10. Replicating the success of her male counterparts, more than twenty years before the United States would send a female cosmonaut Valentina Tereshkova became the first woman to enter space on June 16, 1963
Improving upon the hamstrung launch of Vostok 5, the final launch of the Vostok-series spacecraft – Vostok 6 – departed Earth without complications on June 16, 1963. Hoping to better understand the effects of space travel on the female body, on board, for the first time, was a female cosmonaut: Valentina Tereshkova, a civilian inducted into the Soviet Air Force as an honorary member for the mission. Keeping a detailed flight log, taking photographs, and broadcasting live from her capsule, Tereshkova’s mission lasted for almost three days and encompassed a total of 48 completed orbits.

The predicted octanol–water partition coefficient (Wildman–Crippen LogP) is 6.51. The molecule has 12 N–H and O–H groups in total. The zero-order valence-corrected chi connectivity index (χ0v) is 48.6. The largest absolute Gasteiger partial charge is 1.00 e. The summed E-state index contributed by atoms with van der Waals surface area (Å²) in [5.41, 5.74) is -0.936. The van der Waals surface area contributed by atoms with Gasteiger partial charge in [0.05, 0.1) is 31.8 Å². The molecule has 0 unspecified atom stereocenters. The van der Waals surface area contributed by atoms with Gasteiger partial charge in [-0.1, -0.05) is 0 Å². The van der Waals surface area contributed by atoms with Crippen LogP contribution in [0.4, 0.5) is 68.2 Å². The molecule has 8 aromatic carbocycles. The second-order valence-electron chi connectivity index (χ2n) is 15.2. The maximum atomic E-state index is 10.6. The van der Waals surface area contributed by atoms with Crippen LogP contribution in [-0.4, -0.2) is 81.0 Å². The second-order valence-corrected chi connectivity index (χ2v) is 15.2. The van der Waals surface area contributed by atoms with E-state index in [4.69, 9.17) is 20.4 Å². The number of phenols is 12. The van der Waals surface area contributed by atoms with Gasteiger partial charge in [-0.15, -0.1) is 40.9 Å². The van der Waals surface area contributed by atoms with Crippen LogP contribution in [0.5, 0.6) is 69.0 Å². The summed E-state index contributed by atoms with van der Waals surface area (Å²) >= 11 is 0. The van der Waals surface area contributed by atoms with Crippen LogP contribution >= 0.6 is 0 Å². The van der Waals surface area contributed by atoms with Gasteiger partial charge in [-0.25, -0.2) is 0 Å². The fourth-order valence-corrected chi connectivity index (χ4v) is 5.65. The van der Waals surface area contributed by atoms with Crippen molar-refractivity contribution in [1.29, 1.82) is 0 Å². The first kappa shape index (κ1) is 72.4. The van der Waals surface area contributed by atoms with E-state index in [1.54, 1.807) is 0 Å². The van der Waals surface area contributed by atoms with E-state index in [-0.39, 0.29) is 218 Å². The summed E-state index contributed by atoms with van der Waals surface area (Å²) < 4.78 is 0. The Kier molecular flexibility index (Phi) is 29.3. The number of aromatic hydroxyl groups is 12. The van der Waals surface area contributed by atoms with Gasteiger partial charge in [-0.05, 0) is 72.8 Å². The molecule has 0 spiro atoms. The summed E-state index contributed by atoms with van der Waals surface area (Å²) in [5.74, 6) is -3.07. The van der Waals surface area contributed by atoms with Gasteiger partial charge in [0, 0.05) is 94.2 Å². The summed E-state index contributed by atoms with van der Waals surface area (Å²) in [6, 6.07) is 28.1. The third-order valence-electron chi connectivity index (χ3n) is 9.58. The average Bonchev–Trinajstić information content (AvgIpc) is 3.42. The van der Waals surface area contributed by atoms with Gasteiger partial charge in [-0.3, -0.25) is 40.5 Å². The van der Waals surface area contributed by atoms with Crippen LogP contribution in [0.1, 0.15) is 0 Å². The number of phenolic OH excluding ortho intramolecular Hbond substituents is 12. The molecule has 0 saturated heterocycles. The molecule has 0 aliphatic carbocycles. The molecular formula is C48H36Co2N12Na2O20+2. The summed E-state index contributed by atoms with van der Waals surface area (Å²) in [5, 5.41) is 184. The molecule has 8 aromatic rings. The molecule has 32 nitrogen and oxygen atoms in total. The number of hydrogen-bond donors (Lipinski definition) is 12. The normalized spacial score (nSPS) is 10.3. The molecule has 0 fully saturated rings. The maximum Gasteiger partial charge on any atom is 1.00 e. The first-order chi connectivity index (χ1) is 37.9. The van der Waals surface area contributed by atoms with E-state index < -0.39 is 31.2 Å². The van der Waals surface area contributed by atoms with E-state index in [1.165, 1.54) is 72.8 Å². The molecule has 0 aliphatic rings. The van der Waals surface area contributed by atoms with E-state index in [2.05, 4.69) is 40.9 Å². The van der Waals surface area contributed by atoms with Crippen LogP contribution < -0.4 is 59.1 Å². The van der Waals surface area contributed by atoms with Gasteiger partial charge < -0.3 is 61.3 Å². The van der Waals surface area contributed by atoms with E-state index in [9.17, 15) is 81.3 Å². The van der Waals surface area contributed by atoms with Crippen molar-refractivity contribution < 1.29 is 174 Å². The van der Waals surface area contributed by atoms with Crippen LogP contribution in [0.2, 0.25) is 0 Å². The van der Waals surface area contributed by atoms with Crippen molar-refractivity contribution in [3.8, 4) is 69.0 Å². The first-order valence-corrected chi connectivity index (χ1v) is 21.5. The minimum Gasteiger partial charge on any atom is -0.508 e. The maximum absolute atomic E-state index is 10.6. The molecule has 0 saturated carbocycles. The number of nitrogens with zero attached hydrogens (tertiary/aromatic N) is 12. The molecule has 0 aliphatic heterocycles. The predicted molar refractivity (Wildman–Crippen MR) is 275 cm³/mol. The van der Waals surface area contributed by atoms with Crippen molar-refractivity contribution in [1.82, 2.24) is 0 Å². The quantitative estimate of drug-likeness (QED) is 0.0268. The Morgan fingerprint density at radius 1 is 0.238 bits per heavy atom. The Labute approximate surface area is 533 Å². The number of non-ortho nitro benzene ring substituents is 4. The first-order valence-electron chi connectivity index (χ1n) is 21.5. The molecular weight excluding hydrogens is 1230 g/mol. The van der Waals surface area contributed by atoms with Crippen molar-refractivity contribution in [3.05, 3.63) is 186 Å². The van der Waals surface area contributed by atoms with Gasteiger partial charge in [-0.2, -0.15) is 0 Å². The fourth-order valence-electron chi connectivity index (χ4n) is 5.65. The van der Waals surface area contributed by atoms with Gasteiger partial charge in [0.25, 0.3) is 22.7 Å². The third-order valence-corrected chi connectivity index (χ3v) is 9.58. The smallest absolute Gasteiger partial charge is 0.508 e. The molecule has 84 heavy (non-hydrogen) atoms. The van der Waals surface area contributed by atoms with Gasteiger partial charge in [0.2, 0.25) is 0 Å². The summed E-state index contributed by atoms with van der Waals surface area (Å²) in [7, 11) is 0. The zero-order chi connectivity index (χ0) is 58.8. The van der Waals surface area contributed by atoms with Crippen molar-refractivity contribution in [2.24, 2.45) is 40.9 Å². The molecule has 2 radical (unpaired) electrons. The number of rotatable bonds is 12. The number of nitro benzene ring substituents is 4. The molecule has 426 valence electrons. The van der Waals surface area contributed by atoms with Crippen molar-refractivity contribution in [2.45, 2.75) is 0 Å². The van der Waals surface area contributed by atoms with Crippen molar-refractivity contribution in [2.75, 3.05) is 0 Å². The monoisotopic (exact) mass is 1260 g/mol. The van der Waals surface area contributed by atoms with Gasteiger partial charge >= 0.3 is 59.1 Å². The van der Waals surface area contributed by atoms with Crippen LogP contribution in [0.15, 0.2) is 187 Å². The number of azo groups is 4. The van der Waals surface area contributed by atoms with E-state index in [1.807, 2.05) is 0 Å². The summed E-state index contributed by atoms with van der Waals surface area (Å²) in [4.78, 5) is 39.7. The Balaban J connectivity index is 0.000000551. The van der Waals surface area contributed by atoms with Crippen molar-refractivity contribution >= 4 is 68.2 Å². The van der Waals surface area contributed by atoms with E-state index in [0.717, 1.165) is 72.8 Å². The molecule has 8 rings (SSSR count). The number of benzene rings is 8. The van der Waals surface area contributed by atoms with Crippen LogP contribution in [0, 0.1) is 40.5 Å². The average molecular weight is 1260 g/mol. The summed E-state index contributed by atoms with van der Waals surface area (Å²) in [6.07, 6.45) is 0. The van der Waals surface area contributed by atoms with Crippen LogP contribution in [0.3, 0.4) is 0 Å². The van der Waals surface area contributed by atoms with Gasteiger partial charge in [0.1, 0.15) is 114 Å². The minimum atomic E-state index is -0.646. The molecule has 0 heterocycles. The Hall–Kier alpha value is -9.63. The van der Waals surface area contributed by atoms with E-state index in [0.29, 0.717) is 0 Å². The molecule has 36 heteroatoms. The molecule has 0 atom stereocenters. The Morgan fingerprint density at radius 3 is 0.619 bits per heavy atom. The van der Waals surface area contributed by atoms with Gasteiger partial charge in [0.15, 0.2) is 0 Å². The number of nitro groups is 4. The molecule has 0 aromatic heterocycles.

Landing safely in Russia, Tereshkova suffered in the aftermath of her return to Earth from a variety of bodily pains likely associated with the shift in gravity. In a rather patronizing summary of her mission, Soviet officials recorded her exemplary performance as good for her gender and leaving room for improvement by men. The female Soviet cosmonaut program was dissolved in 1969, with Tereshkova, remaining still the only woman to embark on a solo space mission, entering politics. The United States would not reproduce this landmark effort of equality until the flight of Sally Ride in 1983.